Earlier this week, students nearing the end of their four-year degree in Fashion Design at the world renowned Parsons School of Fashion presented their collections to a private industry panel, representing the capstone experiences of the fashion program.
As students prepared to present their final BFA theses, menswear designer and Parsons professor Raz Keren introduced my fellow panelists (all of whom, myself excluded, were former Parsons’ students): Sarah Cheong, Senior Designer, Perry Ellis International; Holden Akerley, Assistant Designer, Men’s INC Casual Wovens and Denim, Macy’s Merchandising Group; Andrew Rogers, Design Director, Paper Denim & Cloth; and Theodore Allegrini, Senior Designer, Human Habit. That the panel was comprised of ex-students each with a successful career in the New York fashion industry was an exciting testament to the strength of the program, as well as the levels of both the creativity and ability displayed by the students.
More importantly, their collections were astonishing. From the concepts to the patterns, cutting and sewing, many of the collections would not be out of place at major fashion boutiques and department stores. Even the labels and tags on each garment were as good if not better than many brands selling on shop floors right now.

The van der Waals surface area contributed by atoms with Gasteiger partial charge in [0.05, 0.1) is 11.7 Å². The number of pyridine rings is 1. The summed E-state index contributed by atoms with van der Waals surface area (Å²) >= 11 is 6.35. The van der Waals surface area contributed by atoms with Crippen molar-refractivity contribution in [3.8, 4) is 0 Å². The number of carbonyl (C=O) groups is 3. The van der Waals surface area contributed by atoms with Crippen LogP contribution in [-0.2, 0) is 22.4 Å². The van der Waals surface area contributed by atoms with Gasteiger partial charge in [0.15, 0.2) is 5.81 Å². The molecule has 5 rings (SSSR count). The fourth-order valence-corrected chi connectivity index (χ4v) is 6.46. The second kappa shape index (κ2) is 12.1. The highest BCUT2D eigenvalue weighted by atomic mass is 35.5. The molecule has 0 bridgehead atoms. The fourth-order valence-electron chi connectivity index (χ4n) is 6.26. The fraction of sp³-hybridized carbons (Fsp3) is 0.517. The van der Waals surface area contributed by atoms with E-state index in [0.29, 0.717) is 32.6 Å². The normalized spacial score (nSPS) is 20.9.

The breadth of style across the collections was also impressive. Collections were influenced by the students’ heritage and experiences: Japanese kimonos; Korean street wear; traditional Chinese jacquard; American heritage. There were ideas that recalled the work of designers like Billy Reid, Comme des Garcons, Jonathan Saunders, Kye and Opening Ceremony, but each collection was decidedly its own. Indeed, the level of commitment across the board was inspiring! (One student took on an apprenticeship at a tattoo shop and presented leather with highly detailed tattoos that she designed and tattooed herself.)
With this level of dedication and talent, it is safe to say that these will be among the designers shaping the way we all dress in the not too distant future.